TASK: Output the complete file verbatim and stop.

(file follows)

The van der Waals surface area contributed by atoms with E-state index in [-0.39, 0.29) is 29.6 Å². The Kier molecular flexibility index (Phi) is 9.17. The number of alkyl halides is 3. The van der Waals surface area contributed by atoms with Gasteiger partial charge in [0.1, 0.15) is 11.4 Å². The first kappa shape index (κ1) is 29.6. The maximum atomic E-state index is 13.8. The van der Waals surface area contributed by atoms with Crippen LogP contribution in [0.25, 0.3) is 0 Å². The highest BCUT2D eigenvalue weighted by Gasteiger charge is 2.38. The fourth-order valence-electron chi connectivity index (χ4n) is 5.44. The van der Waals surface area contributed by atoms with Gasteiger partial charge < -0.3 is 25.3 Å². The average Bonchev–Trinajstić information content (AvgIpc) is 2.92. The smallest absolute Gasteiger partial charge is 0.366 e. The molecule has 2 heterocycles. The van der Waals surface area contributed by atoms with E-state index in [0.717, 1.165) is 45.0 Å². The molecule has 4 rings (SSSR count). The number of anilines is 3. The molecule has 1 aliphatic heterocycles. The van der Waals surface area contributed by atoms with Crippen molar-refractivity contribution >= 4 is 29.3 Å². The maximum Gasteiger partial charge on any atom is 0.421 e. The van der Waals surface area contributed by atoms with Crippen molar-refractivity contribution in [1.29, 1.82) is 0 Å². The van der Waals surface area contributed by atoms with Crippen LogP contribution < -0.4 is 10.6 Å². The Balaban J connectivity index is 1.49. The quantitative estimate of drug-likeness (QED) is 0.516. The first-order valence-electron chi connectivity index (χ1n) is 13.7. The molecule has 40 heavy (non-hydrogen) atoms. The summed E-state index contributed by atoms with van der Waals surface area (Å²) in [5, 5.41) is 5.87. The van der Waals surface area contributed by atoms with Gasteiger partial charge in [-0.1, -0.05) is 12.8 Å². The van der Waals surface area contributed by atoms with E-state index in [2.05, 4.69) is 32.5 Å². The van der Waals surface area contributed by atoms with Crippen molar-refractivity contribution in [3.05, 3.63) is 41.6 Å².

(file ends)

The van der Waals surface area contributed by atoms with E-state index in [-0.39, 0.29) is 29.6 Å². The Kier molecular flexibility index (Phi) is 9.17. The number of alkyl halides is 3. The van der Waals surface area contributed by atoms with Gasteiger partial charge in [0.1, 0.15) is 11.4 Å². The first kappa shape index (κ1) is 29.6. The maximum atomic E-state index is 13.8. The van der Waals surface area contributed by atoms with Crippen LogP contribution in [0.25, 0.3) is 0 Å². The highest BCUT2D eigenvalue weighted by Gasteiger charge is 2.38. The fourth-order valence-electron chi connectivity index (χ4n) is 5.44. The van der Waals surface area contributed by atoms with Gasteiger partial charge < -0.3 is 25.3 Å². The average Bonchev–Trinajstić information content (AvgIpc) is 2.92. The smallest absolute Gasteiger partial charge is 0.366 e. The molecule has 2 heterocycles. The van der Waals surface area contributed by atoms with E-state index in [0.717, 1.165) is 45.0 Å². The molecule has 4 rings (SSSR count). The number of anilines is 3. The molecule has 1 aliphatic heterocycles. The van der Waals surface area contributed by atoms with Crippen molar-refractivity contribution >= 4 is 29.3 Å². The maximum Gasteiger partial charge on any atom is 0.421 e. The van der Waals surface area contributed by atoms with Crippen molar-refractivity contribution in [1.29, 1.82) is 0 Å². The van der Waals surface area contributed by atoms with Crippen LogP contribution < -0.4 is 10.6 Å². The Balaban J connectivity index is 1.49. The quantitative estimate of drug-likeness (QED) is 0.516. The first-order valence-electron chi connectivity index (χ1n) is 13.7. The molecule has 40 heavy (non-hydrogen) atoms. The summed E-state index contributed by atoms with van der Waals surface area (Å²) in [5, 5.41) is 5.87. The van der Waals surface area contributed by atoms with Gasteiger partial charge in [-0.1, -0.05) is 12.8 Å². The van der Waals surface area contributed by atoms with E-state index in [2.05, 4.69) is 32.5 Å². The van der Waals surface area contributed by atoms with Crippen molar-refractivity contribution in [3.05, 3.63) is 41.6 Å².